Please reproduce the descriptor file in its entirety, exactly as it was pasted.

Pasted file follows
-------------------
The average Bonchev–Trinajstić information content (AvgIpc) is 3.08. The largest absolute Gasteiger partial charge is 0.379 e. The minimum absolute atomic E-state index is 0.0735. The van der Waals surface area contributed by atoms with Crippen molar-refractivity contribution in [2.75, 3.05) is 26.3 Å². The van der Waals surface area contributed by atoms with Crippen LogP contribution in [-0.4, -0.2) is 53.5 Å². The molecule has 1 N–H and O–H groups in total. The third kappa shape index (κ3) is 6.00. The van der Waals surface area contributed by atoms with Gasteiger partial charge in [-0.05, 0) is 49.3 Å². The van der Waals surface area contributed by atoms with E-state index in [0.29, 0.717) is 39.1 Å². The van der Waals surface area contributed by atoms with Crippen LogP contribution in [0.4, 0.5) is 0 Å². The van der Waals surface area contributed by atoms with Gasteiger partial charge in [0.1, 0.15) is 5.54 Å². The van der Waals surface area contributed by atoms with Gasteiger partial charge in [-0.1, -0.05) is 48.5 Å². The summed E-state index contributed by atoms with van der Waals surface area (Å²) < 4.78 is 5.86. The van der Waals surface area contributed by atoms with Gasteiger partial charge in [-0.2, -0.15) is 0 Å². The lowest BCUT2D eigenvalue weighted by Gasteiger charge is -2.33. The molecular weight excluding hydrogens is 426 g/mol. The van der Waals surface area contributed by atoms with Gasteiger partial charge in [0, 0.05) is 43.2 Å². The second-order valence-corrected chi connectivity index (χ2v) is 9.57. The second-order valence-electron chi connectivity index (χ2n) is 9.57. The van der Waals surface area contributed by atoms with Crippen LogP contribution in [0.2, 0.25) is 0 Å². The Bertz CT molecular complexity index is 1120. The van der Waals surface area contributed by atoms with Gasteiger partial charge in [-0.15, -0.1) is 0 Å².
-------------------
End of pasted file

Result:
The average Bonchev–Trinajstić information content (AvgIpc) is 3.08. The largest absolute Gasteiger partial charge is 0.379 e. The minimum absolute atomic E-state index is 0.0735. The van der Waals surface area contributed by atoms with Crippen molar-refractivity contribution in [2.75, 3.05) is 26.3 Å². The van der Waals surface area contributed by atoms with Crippen LogP contribution in [-0.4, -0.2) is 53.5 Å². The molecule has 1 N–H and O–H groups in total. The third kappa shape index (κ3) is 6.00. The van der Waals surface area contributed by atoms with Gasteiger partial charge in [-0.05, 0) is 49.3 Å². The van der Waals surface area contributed by atoms with E-state index in [0.29, 0.717) is 39.1 Å². The van der Waals surface area contributed by atoms with Crippen LogP contribution in [0.4, 0.5) is 0 Å². The van der Waals surface area contributed by atoms with Gasteiger partial charge in [0.1, 0.15) is 5.54 Å². The van der Waals surface area contributed by atoms with Gasteiger partial charge in [-0.1, -0.05) is 48.5 Å². The summed E-state index contributed by atoms with van der Waals surface area (Å²) < 4.78 is 5.86. The van der Waals surface area contributed by atoms with Gasteiger partial charge in [-0.2, -0.15) is 0 Å². The lowest BCUT2D eigenvalue weighted by Gasteiger charge is -2.33. The molecular weight excluding hydrogens is 426 g/mol. The van der Waals surface area contributed by atoms with Gasteiger partial charge in [0, 0.05) is 43.2 Å². The second-order valence-corrected chi connectivity index (χ2v) is 9.57. The second-order valence-electron chi connectivity index (χ2n) is 9.57. The van der Waals surface area contributed by atoms with Crippen LogP contribution in [0.2, 0.25) is 0 Å². The Bertz CT molecular complexity index is 1120. The van der Waals surface area contributed by atoms with Gasteiger partial charge in [-0.15, -0.1) is 0 Å².